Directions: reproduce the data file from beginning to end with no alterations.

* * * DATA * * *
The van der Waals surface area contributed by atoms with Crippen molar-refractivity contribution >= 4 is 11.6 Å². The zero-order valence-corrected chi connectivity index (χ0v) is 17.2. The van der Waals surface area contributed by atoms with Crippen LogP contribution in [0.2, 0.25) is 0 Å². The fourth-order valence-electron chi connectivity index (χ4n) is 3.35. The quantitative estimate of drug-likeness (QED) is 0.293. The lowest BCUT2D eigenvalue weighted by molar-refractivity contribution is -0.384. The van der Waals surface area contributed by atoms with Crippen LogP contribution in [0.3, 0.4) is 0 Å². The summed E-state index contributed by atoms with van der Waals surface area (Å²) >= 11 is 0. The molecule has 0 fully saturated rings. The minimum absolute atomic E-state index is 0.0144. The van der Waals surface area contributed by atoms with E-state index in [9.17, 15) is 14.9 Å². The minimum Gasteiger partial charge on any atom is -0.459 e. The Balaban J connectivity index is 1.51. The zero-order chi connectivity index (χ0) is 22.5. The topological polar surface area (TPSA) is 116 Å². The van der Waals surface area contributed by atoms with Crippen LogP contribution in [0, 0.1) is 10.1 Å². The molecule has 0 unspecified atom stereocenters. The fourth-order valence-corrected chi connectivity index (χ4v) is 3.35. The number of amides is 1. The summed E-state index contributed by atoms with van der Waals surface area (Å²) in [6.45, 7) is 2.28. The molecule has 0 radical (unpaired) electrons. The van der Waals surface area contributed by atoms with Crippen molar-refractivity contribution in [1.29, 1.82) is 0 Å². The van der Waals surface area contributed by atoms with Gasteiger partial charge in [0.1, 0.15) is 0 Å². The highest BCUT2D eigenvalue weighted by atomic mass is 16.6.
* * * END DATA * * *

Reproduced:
The van der Waals surface area contributed by atoms with Crippen molar-refractivity contribution >= 4 is 11.6 Å². The zero-order valence-corrected chi connectivity index (χ0v) is 17.2. The van der Waals surface area contributed by atoms with Crippen LogP contribution in [0.2, 0.25) is 0 Å². The fourth-order valence-electron chi connectivity index (χ4n) is 3.35. The quantitative estimate of drug-likeness (QED) is 0.293. The lowest BCUT2D eigenvalue weighted by molar-refractivity contribution is -0.384. The van der Waals surface area contributed by atoms with Crippen LogP contribution in [0.3, 0.4) is 0 Å². The summed E-state index contributed by atoms with van der Waals surface area (Å²) >= 11 is 0. The molecule has 0 fully saturated rings. The minimum absolute atomic E-state index is 0.0144. The van der Waals surface area contributed by atoms with E-state index in [9.17, 15) is 14.9 Å². The minimum Gasteiger partial charge on any atom is -0.459 e. The Balaban J connectivity index is 1.51. The zero-order chi connectivity index (χ0) is 22.5. The topological polar surface area (TPSA) is 116 Å². The van der Waals surface area contributed by atoms with Crippen LogP contribution in [0, 0.1) is 10.1 Å². The molecule has 0 unspecified atom stereocenters. The fourth-order valence-corrected chi connectivity index (χ4v) is 3.35. The number of amides is 1. The summed E-state index contributed by atoms with van der Waals surface area (Å²) in [6.45, 7) is 2.28. The molecule has 0 radical (unpaired) electrons. The van der Waals surface area contributed by atoms with Crippen molar-refractivity contribution in [1.29, 1.82) is 0 Å². The van der Waals surface area contributed by atoms with Gasteiger partial charge in [0.1, 0.15) is 0 Å². The highest BCUT2D eigenvalue weighted by atomic mass is 16.6.